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Bandsmen honoured 100 years on

Monday, 2nd April, 2012

TITANIC SERVICE: BIU band members Carol Nicolson, Dawn Mawby, Major Kelvin Stace, Ross Mawby with City Council’s General Manager Frank Zaknich at the memorial to the Titanic’s bandsmen in Sturt Park. TITANIC SERVICE: BIU band members Carol Nicolson, Dawn Mawby, Major Kelvin Stace, Ross Mawby with City Council’s General Manager Frank Zaknich at the memorial to the Titanic’s bandsmen in Sturt Park.

Broken Hill’s link with the RMS Titanic will be commemorated to mark the 100th anniversary of since the sinking of the grand luxury liner off Newfoundland on April 15, 1912. 

The city is one of only two places in Australia that has a memorial dedicated to the bandsmen who famously continued to play as the ship went down, the other being Ballarat. 

The Broken Hill memorial was officially unveiled on December 21, 1913 but the 100th anniversary of the ship’s tragic sinking will be recognised with a special service in Sturt Park on Sunday, April 15 at 12.30pm. 

City Council’s General Manager, Frank Zaknich, said that at the time of the tragedy the city had hundreds of brass band players and a very strong musical tradition so the story of the band playing as the ship went down touched many hearts. 

“History shows that when the bandsmen of Broken Hill heard the news of the Titanic and the heroic efforts of their brave comrades, they wanted to erect a memorial in their memory,” Mr Zaknich said. 

“Bands were a strong part of the city’s fabric and bandsmen were strong in their support of the memorial concept.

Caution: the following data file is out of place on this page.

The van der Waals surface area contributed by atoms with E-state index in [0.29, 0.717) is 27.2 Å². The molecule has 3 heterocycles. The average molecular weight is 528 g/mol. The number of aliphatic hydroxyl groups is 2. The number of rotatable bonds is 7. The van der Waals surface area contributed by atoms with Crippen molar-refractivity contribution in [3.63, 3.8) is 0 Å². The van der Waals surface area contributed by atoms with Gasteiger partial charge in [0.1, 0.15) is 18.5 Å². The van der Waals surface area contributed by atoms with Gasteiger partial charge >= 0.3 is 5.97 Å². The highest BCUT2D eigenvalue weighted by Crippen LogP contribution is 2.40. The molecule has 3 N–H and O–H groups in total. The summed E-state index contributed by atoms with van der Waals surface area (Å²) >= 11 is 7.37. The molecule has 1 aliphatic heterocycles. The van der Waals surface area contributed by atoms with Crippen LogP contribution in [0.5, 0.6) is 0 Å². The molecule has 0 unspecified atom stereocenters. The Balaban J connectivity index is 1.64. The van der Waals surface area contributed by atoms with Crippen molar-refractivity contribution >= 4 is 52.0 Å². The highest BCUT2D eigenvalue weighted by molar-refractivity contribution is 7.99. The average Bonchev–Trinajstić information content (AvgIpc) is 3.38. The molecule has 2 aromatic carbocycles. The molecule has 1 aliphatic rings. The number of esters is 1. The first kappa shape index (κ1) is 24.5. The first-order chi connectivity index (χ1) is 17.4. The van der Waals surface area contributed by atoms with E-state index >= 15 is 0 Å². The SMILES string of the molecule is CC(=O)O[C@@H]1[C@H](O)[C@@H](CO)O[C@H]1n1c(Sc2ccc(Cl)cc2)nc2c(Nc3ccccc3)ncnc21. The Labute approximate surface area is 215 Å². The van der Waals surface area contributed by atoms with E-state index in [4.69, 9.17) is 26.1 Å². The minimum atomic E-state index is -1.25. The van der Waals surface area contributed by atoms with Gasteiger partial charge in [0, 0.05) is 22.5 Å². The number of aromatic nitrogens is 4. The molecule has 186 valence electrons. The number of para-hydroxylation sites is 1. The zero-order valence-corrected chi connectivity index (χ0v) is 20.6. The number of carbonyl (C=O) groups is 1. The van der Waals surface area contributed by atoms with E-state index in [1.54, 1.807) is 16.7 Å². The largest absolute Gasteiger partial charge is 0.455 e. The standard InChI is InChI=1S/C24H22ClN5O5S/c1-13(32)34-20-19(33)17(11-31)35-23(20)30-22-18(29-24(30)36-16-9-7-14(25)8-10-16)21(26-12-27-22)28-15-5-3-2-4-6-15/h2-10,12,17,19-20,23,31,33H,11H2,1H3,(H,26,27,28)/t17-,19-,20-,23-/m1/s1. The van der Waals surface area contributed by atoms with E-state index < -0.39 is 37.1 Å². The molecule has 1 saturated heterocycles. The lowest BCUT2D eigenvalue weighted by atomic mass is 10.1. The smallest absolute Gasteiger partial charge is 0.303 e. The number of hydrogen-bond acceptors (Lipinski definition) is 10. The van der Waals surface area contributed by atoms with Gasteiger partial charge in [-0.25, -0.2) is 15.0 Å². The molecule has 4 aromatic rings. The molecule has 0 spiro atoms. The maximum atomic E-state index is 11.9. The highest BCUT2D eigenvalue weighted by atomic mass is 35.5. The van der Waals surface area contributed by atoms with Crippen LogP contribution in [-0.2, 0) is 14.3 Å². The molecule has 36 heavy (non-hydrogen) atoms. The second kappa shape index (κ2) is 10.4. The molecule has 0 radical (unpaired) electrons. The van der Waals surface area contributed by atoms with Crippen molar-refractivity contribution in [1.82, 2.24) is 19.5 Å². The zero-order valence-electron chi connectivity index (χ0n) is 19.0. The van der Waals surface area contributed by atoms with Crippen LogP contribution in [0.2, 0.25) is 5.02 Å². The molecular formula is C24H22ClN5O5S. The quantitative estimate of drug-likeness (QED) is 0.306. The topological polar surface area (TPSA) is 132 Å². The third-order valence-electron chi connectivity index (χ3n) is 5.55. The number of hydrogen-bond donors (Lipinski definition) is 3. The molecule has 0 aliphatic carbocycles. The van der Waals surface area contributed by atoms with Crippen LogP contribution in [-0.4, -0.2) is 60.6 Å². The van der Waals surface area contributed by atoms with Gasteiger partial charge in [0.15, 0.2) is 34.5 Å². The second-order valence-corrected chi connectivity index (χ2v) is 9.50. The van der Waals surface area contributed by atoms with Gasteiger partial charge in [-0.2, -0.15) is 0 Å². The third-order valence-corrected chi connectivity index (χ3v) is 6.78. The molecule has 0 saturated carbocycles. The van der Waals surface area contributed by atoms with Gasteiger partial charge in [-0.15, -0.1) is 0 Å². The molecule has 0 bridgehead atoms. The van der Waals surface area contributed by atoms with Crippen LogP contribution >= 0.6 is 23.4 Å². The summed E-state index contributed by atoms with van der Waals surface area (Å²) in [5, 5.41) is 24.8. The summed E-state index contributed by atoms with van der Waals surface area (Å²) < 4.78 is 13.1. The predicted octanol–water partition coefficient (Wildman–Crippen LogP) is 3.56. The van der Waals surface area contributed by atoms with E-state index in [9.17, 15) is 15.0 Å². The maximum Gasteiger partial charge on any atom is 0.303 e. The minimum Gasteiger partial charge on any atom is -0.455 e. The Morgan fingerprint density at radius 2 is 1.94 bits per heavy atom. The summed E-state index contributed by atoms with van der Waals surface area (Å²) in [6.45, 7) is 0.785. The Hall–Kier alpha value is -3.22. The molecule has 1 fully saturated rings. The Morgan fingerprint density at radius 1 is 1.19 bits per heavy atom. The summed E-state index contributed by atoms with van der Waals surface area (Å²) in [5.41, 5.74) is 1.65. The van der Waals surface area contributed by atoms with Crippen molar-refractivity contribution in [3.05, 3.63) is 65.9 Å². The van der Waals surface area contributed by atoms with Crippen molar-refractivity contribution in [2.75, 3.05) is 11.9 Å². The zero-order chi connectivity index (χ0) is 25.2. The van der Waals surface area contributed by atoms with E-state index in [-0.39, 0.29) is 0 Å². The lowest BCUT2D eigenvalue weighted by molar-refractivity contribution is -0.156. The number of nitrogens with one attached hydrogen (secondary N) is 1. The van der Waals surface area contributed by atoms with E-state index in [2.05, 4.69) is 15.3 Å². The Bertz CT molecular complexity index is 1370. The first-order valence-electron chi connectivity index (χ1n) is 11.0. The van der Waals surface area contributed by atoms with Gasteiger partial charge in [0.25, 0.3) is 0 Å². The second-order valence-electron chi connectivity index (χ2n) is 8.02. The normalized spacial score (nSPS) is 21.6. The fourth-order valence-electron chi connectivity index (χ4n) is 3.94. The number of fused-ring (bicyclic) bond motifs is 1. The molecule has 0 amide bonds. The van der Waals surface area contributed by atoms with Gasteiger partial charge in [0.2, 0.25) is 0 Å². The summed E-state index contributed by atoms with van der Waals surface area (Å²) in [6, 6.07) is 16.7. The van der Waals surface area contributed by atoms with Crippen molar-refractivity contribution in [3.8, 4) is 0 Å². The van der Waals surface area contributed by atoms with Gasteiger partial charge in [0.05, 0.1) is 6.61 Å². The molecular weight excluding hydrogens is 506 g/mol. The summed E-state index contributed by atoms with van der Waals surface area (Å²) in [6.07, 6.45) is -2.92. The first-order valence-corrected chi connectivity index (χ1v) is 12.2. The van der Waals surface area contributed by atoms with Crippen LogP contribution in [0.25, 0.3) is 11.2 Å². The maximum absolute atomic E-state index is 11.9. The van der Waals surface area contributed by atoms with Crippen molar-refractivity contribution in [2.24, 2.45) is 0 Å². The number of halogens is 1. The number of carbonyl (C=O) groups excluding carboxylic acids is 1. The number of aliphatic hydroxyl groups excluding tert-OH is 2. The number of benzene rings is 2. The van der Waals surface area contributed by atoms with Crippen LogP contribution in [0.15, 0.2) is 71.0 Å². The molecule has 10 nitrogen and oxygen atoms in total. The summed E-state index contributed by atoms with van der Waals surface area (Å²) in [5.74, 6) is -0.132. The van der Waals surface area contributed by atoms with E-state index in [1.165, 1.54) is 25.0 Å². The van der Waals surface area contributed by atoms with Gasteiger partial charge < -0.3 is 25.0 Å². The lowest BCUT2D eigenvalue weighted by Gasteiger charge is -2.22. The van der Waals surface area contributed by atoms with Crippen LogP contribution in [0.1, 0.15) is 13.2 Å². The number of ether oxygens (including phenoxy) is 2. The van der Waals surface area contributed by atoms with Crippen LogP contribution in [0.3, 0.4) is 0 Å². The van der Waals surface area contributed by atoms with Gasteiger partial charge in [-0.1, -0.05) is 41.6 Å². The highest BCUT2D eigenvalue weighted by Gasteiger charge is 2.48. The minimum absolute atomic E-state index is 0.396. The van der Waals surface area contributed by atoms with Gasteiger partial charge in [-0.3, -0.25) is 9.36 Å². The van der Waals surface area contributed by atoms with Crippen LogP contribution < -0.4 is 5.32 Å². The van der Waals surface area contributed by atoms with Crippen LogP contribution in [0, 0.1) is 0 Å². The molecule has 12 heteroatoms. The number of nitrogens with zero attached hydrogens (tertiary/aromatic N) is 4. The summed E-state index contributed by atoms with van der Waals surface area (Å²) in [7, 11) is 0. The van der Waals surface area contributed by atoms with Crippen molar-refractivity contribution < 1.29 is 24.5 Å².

“While taking more than 12 months to complete, and not without its controversies, the Memorial was to become Broken Hill’s first monument and one that has attracted the interest of many locals and visitors alike. 

“To mark the solemn occasion of the 100-year anniversary of the sinking of the Titanic and the city’s history surrounding the memorial, Council is hosting a special service that will include a prayer service, the history behind the Titanic monument and a performance from the BIU Band.” 

Mr Zaknich invited everyone to attend the service. 

“Sunday’s ceremony will be a family day and a chance to acknowledge the tragedy of the Titanic and the lives lost, especially those of the bandsmen who many in the city at the time would have had an affinity,” he said.

ABC Radio’s Peter Goers is planning a special broadcast here on Thursday, April 12 from 7pm to 10pm. His show will focus on local characters and the Titanic Centenary. 

The Silver City Cinema will also screen a special 3D remake of the 1997 film Titanic on Saturday, April 14. 

Then, starting on April 20, the Albert Kersten Minerals and Mining Museum will hold a special Titanic exhibition that will explore the history of the Broken Hill Memorial and feature a range of photos and memorabilia. 

The exhibition, “Titanic: A Monumental Story” will on display until June 20.

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